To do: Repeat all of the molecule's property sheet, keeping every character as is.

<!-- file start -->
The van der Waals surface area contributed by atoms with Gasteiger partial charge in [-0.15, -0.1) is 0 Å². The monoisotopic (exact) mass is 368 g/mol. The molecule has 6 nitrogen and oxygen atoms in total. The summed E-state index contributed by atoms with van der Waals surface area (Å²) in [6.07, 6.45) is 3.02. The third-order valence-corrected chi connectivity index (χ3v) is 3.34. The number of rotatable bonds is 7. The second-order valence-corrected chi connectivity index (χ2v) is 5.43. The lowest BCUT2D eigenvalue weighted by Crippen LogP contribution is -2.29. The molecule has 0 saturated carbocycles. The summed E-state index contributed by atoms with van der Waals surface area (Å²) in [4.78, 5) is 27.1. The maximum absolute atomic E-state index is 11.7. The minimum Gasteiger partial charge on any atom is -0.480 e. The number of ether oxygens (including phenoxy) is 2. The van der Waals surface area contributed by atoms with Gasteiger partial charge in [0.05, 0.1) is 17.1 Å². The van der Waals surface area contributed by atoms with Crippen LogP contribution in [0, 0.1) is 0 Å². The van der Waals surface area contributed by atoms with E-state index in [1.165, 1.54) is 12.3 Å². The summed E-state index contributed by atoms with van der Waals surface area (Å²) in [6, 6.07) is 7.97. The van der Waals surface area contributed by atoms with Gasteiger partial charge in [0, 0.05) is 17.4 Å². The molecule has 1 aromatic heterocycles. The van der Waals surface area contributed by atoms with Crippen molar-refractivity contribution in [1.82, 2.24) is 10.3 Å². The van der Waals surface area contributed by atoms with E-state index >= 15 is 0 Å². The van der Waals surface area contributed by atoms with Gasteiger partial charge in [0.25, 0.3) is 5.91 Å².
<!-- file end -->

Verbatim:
The van der Waals surface area contributed by atoms with Gasteiger partial charge in [-0.15, -0.1) is 0 Å². The monoisotopic (exact) mass is 368 g/mol. The molecule has 6 nitrogen and oxygen atoms in total. The summed E-state index contributed by atoms with van der Waals surface area (Å²) in [6.07, 6.45) is 3.02. The third-order valence-corrected chi connectivity index (χ3v) is 3.34. The number of rotatable bonds is 7. The second-order valence-corrected chi connectivity index (χ2v) is 5.43. The lowest BCUT2D eigenvalue weighted by Crippen LogP contribution is -2.29. The molecule has 0 saturated carbocycles. The summed E-state index contributed by atoms with van der Waals surface area (Å²) in [4.78, 5) is 27.1. The maximum absolute atomic E-state index is 11.7. The minimum Gasteiger partial charge on any atom is -0.480 e. The number of ether oxygens (including phenoxy) is 2. The van der Waals surface area contributed by atoms with Gasteiger partial charge in [0.05, 0.1) is 17.1 Å². The van der Waals surface area contributed by atoms with Crippen LogP contribution in [0, 0.1) is 0 Å². The van der Waals surface area contributed by atoms with E-state index in [1.165, 1.54) is 12.3 Å². The summed E-state index contributed by atoms with van der Waals surface area (Å²) in [6, 6.07) is 7.97. The van der Waals surface area contributed by atoms with Gasteiger partial charge in [0, 0.05) is 17.4 Å². The molecule has 1 aromatic heterocycles. The van der Waals surface area contributed by atoms with Crippen molar-refractivity contribution in [1.82, 2.24) is 10.3 Å². The van der Waals surface area contributed by atoms with E-state index >= 15 is 0 Å². The van der Waals surface area contributed by atoms with Gasteiger partial charge in [0.25, 0.3) is 5.91 Å².